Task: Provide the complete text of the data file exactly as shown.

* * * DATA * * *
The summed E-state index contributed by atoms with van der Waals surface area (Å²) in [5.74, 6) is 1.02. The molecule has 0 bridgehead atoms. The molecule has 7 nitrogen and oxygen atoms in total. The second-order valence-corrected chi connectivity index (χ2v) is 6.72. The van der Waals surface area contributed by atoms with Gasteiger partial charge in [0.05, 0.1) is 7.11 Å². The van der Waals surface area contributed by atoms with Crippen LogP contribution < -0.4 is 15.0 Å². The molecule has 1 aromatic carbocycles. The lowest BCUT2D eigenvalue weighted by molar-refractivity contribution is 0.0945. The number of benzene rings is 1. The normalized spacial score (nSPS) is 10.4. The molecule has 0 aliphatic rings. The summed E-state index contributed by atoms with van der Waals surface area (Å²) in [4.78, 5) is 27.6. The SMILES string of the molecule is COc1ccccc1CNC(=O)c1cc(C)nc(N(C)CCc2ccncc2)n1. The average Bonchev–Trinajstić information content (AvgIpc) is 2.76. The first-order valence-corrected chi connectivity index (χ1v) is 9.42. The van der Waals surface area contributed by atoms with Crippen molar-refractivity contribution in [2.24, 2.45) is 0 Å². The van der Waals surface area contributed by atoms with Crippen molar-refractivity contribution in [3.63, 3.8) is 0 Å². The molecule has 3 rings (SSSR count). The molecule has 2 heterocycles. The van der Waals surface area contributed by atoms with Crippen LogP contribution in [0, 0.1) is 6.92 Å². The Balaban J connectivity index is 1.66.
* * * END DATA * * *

The summed E-state index contributed by atoms with van der Waals surface area (Å²) in [5.74, 6) is 1.02. The molecule has 0 bridgehead atoms. The molecule has 7 nitrogen and oxygen atoms in total. The second-order valence-corrected chi connectivity index (χ2v) is 6.72. The van der Waals surface area contributed by atoms with Gasteiger partial charge in [0.05, 0.1) is 7.11 Å². The van der Waals surface area contributed by atoms with Crippen LogP contribution < -0.4 is 15.0 Å². The molecule has 1 aromatic carbocycles. The lowest BCUT2D eigenvalue weighted by molar-refractivity contribution is 0.0945. The number of benzene rings is 1. The normalized spacial score (nSPS) is 10.4. The molecule has 0 aliphatic rings. The summed E-state index contributed by atoms with van der Waals surface area (Å²) in [4.78, 5) is 27.6. The SMILES string of the molecule is COc1ccccc1CNC(=O)c1cc(C)nc(N(C)CCc2ccncc2)n1. The average Bonchev–Trinajstić information content (AvgIpc) is 2.76. The first-order valence-corrected chi connectivity index (χ1v) is 9.42. The van der Waals surface area contributed by atoms with Crippen molar-refractivity contribution in [2.24, 2.45) is 0 Å². The van der Waals surface area contributed by atoms with Crippen molar-refractivity contribution in [3.63, 3.8) is 0 Å². The molecule has 3 rings (SSSR count). The molecule has 2 heterocycles. The van der Waals surface area contributed by atoms with Crippen LogP contribution in [0, 0.1) is 6.92 Å². The Balaban J connectivity index is 1.66.